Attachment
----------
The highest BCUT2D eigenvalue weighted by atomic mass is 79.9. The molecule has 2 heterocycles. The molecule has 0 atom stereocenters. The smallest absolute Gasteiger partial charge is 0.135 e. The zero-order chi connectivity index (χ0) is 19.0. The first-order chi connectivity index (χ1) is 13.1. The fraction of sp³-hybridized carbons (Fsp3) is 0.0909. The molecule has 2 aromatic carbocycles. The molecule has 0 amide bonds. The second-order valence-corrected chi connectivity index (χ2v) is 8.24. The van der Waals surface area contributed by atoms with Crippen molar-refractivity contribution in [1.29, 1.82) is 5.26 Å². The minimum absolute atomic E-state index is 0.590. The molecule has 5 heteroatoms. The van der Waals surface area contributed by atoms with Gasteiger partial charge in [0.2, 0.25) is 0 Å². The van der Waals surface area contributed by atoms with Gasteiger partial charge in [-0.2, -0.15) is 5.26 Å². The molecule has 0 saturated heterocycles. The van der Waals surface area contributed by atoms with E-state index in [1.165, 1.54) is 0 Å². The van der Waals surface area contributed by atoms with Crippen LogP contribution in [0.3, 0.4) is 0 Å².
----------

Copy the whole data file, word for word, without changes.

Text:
The highest BCUT2D eigenvalue weighted by atomic mass is 79.9. The molecule has 2 heterocycles. The molecule has 0 atom stereocenters. The smallest absolute Gasteiger partial charge is 0.135 e. The zero-order chi connectivity index (χ0) is 19.0. The first-order chi connectivity index (χ1) is 13.1. The fraction of sp³-hybridized carbons (Fsp3) is 0.0909. The molecule has 2 aromatic carbocycles. The molecule has 0 amide bonds. The second-order valence-corrected chi connectivity index (χ2v) is 8.24. The van der Waals surface area contributed by atoms with Crippen molar-refractivity contribution in [1.29, 1.82) is 5.26 Å². The minimum absolute atomic E-state index is 0.590. The molecule has 5 heteroatoms. The van der Waals surface area contributed by atoms with Gasteiger partial charge in [0.2, 0.25) is 0 Å². The van der Waals surface area contributed by atoms with Gasteiger partial charge in [-0.2, -0.15) is 5.26 Å². The molecule has 0 saturated heterocycles. The van der Waals surface area contributed by atoms with E-state index in [1.165, 1.54) is 0 Å². The van der Waals surface area contributed by atoms with Crippen LogP contribution in [0.3, 0.4) is 0 Å².